Though the garden season is just beginning, it’s time to bring Garden, Farming and Food month at KIRBC to a close, and what better way to do it with a little music?
At the risk of getting too sentimental on you, I’ve decided to share a song my musician boyfriend wrote about my garden. Have a listen, not just because it makes me a bit teary, but because I think he captures the gardener’s frame of mind, connection with the land, and the passage of the seasons so beautifully. So here it is, “Albany Botanical,” written and performed by Jordan Venn:
Want more Jordan Venn? You can get a taste of his rock ‘n’ roll on his website and at fine music venues around Toronto as Jordan Venn and the Slizneys.
But what of other garden tunes? In my interview with garden guru Gayla Trail, she pointed me to her list of gardening songs, which you should definitely check out. I’ve made my own preliminary list on Grooveshark, which you can listen to below! Probably you saw the abundance of Sarah Harmer coming, but what can I say, the lady gets it. The list opens with her “Escarpment Blues” because I can’t tell you how many times my garden has brought me back to these lines: “We’re two-thirds water, / What do we really need / But sun, showers, soil and seed?” The rest of the list alternates between upbeat and mellow, with a common thread of sunshine and outdoor living.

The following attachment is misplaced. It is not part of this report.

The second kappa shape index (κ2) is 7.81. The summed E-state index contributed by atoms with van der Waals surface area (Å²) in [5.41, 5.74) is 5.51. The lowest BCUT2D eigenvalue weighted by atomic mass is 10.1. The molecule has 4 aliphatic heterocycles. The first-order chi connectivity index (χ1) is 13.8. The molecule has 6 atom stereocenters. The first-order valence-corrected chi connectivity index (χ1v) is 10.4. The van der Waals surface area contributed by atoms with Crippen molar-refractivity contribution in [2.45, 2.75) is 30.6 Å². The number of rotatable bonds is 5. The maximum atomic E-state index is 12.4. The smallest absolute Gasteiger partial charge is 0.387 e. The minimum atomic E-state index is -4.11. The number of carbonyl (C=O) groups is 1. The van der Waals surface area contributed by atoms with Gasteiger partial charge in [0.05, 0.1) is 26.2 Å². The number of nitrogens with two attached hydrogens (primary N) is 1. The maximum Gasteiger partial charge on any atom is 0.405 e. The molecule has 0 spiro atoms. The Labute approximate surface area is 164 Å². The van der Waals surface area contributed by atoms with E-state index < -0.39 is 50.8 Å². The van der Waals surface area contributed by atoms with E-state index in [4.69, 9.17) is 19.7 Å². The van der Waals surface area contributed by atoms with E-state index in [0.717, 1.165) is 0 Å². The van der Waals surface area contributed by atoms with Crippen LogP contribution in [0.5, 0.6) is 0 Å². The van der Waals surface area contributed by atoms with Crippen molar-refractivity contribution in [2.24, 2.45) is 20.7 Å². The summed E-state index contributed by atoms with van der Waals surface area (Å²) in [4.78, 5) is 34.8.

And if you’ve listened through to the end of the playlist, you’ll get through to “Trouble in the Fields,” Sarah Harmer’s gorgeous Nanci Griffith cover. I got to hear it live at Foodstock last October, when Sarah played it to a crowd of farmers and foodies, huddled in the rain, at this incredible event organized to stop the Mega Quarry that threatens their livelihoods and the food we eat. And even though it was cold and wet and we were there under unhappy circumstances, the crowd livened up at these lines, cheering their support, showing their spirit:
“You be the mule, I’ll be the plow,
Come harvest time we’ll work it out,
There’s still a lot of love here in these troubled fields.”
And those still all-too-relevant words are really the lasting message of GFF month, and of most of the reading that I do. It’s not easy to do what’s right by the earth, by plants and animals and each other, even to sprout a damn hot pepper seed, but there’s a lot of love to keep us going.